What is causing the glut of tablet inventories as Channel Register reported. And these are not iPads sitting on the shelves but Android tablets and the recently lower-priced Touchpad?
And it’s hard to discuss this issue without bring up the iPad but let’s try.
Transplantation. It doesn’t work. You cannot simply try to take what you have working in one form and try to make it work on another. I’m talking about the OS. Tablets with Windows did not work well because it was designed for a desktop setting rather than a tablet form-factor.
Microsoft has done a great job with digital input with the pen but that was in convenient. It just wasn’t advanced enough.
The same thing goes for Android. Before Honeycomb, tablet makers were using the handset version of the OS, ranging from version 1.6 all the way to 2.1. Google did not endorse this because they knew it just was not a feasible thing to do.
Trying To Be Something It Is Not. Tablets are not laptop replacements but the way some mobile OS look and function, they are mistakenly portrayed that way. The biggest reason for tablets being returned is that they cannot do everything you can on a laptop. Not yet. And that could be the problem.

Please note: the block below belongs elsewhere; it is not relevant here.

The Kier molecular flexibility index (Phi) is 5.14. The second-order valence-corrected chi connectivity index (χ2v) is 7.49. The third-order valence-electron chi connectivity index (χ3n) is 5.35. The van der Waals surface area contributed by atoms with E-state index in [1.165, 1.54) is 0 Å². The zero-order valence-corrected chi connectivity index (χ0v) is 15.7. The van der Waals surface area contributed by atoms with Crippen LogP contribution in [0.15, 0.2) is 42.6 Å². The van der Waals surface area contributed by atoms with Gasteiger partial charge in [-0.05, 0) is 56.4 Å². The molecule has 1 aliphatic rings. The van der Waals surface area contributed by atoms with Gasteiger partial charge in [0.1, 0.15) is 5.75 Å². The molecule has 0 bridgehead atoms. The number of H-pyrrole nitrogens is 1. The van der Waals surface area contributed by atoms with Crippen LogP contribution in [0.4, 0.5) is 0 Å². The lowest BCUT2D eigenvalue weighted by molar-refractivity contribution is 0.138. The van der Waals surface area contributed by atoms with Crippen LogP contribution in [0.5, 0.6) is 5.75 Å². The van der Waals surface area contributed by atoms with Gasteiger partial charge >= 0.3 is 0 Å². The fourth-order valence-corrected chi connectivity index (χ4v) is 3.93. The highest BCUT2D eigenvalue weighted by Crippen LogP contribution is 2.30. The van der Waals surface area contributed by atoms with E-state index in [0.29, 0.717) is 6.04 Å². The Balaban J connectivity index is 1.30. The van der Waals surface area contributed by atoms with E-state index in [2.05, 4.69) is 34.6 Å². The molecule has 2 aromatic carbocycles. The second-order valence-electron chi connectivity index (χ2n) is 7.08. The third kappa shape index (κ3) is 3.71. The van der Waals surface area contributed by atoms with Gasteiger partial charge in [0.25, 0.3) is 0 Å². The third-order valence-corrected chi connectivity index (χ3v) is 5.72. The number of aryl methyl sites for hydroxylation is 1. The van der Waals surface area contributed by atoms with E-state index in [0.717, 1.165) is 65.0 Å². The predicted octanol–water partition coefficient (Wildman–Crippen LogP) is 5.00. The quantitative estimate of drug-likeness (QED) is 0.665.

Marketing. Who are these tablets being marketed to? And what compelling reasons have companies like Motorola and HP given people to buy their tablets? As elegant as the Touchpad UI is, there are serious limitations that prevent HP from what it can say about the device. You simply cannot sell something based on its potentials.
This is what RIM did with Playbook. And HP with Touchpad as well. Honeycomb was a bit more polished as far as features go but it was still hampered by an incomplete OS.
Furthermore, these first generation tablets are flooding the market at the same time without knowing what they are being used for except that their competitors are offering them.
Completed Products. After years of serving as beta users, consumers are now smarter. We want a finished product the moment it shipped. Not a promise that a few months down the road, we’ll get the features that should have been there to begin with. It’s like buying a car without a gas tank now but the dealer promises that three months later, you’ll have to bring it in so they can install it for you.
That’s exactly what happened with the Xoom. Forget that the OS was incomplete and buggy, but Motorola promised LTE support. It’s not mid-August. No LTE yet.
Those are just a few of the top of my head. Confusion in the market place is how I would sum it up. The tablet market isn't like the PC, smartphone, or MP3 player markets. It's evolving quickly - companies don't have a firm grip what tablets are being used for and we consumers are the ones pushing the boundaries.